Johnny watched the ground and saw where Scott had fallen again; there was more blood there this time. The cougar tracks had walked all around the blood spot, and they looked very fresh. Ahead he could see a stand of trees and wondered if Scott had gone into them, but his tracks suddenly veered to the right, as if he was going to go around them. Johnny followed keeping Barranca at a trot, eyes scanning the ground, and the trees now and then.

Suddenly gunshots rang out, six shots, one after the other in quick succession. There was a loud, wild agonized scream then quiet settled over the area. Johnny could hear the thunder of hooves behind him as he spurred Barranca towards the trees.

Reaching the tree line Johnny slowed the stallion and tried to find where the gunshots had come from. Near a large pine tree just ahead of him he spotted a huge tawny body stretched out. A smaller, dark lump was against the tree; for a split second he thought the tree had a deformed trunk, but then realized it was Scott leaning against it with his knees drawn up. Racing to the tree he threw himself out of the saddle as Barranca was sliding to a stop. The cougar’s bloody head was a foot from Scott’s foot. He reached Scott and gently touched the bowed head that rested on the arm across his knees. Scott’s right hand was resting on the ground, still gripping his empty revolver.

“Scott,” Johnny said quietly as he placed his hand on Scott’s shoulder, and knelt down beside him.

For several moments there wasn’t any movement, and then the ash-blond head rose slowly. Pain-filled blue-grey eyes looked dazedly at him.


“Yeah, Boston it’s me. You gave us a scare not coming home last night.”

“Sorry. I…I…think I’m lost. Cougar attacked… I think it wanted our tree.”

“Where are you hurt?”

“Um…chest, ribs, head hurts. Hot too…”

“Let me get you up so we can get you home.”


Scott slowly straightened his legs, letting them rest on the ground beside the cougar’s head. His head slid to one side, “Don’t think I can get up brother.”

Johnny looked at his chest and winced. Slashes from the cougar’s claw went across from his left shoulder down to his right side and were still slowly oozing blood. He gripped Scott’s shoulder and told him, “Just stay still for a few minutes and we’ll get this bandaged before we move you.”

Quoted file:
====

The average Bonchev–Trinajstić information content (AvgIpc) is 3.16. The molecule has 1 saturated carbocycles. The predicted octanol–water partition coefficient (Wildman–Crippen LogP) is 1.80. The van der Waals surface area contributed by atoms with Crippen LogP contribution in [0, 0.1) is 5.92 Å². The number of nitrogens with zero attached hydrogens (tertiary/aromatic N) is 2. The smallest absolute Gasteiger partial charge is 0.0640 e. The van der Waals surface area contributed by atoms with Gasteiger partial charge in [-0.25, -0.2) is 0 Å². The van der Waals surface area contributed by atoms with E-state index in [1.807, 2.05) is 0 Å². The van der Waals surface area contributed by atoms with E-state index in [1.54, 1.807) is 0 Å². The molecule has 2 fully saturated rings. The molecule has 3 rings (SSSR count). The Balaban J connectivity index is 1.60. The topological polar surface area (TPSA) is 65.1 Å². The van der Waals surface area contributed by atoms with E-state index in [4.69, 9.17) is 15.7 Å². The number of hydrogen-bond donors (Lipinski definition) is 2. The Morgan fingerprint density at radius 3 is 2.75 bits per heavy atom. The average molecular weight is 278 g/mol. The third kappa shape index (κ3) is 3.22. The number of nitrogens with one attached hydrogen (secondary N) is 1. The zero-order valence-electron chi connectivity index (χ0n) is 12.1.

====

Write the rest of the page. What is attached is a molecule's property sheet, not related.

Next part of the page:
“K…ay… Johnny, I’m cold.” Scott said as a tremor shook him.

“Hold on brother, I’ll get a blanket for you.” Johnny looked up at one of the riders as the man quickly handed Johnny a rolled up blanket. Murdoch dropped to their side, a saddlebag in his hands; he quickly opened it and pulled out bandages and salve.

Johnny wrapped the blanket around Scott’s shoulders as Murdoch eased Scott’s jacket off of him, then cut his shirt off. Scott shivered as the cold hit his heated chest.

“Just a few minutes son and I’ll have you bandaged and we’ll get your jacket back on, and more blankets to keep you warm,” Murdoch said as he worked.

“Murdoch? You’re here too…Got to get the tree. Johnny… I got it down, was ready to wrap it when the cougar…it went after KC. Is KC home? Is he alright? I hit it with the ax, I hope I killed it. Guess not, it came after me… almost had me again…” Scott rambled.

Johnny held Scott as Murdoch wrapped the bandage around him. They got his jacket back on him, though Johnny would have preferred to just use a blanket as bloody as it was. As they finished, Scott roused himself again and looked around at the men standing nearby.

“I want to go home. But I need to get the tree so we can have Christmas…”

”Don’t worry about the tree son, we will get it home,” Murdoch told him. As Johnny wrapped another blanket around Scott, Murdoch carefully stood up, his back feeling the strain of kneeling at an awkward angle.

“Steve, will you send someone to get the tree?” Murdoch asked as he and Johnny helped Scott to rise.

“Jose and Clay are already going for it.” Steve answered as they moved to the horses.

“I’ll take Scott.” Johnny said, mounting Barranca lithely.

“Johnny I have the…”

”Forget it Murdoch. I can see your back is bothering you. Now just get Scott up here and let’s get him home.”

Murdoch gave in; he didn’t think he could hold onto Scot for the trip home with his back acting up. Steve and two hands gently lifted Scott onto Barranca’s saddle, and Murdoch tucked another two blankets around him. Scott’s head leaned back against Johnny’s shoulder as he turned Barranca away from the trees and towards home. Johnny could feel the heat from Scott warming his chest.

Within minutes everyone was heading for the hacienda, except Jose and Clay, who had gone for the tree and Jeff, who decided on his own to stay behind to skin the cougars.

It was late afternoon when they arrived back at the hacienda. Johnny had been talking quietly to Scott off and on and a few times Scott would talk to him as he drifted in and out of consciousness. When they arrived at the house Scott had passed out once again. The doctor’s buggy was in front of the white hacienda, and he was waiting for them at the hitch rack when they pulled up.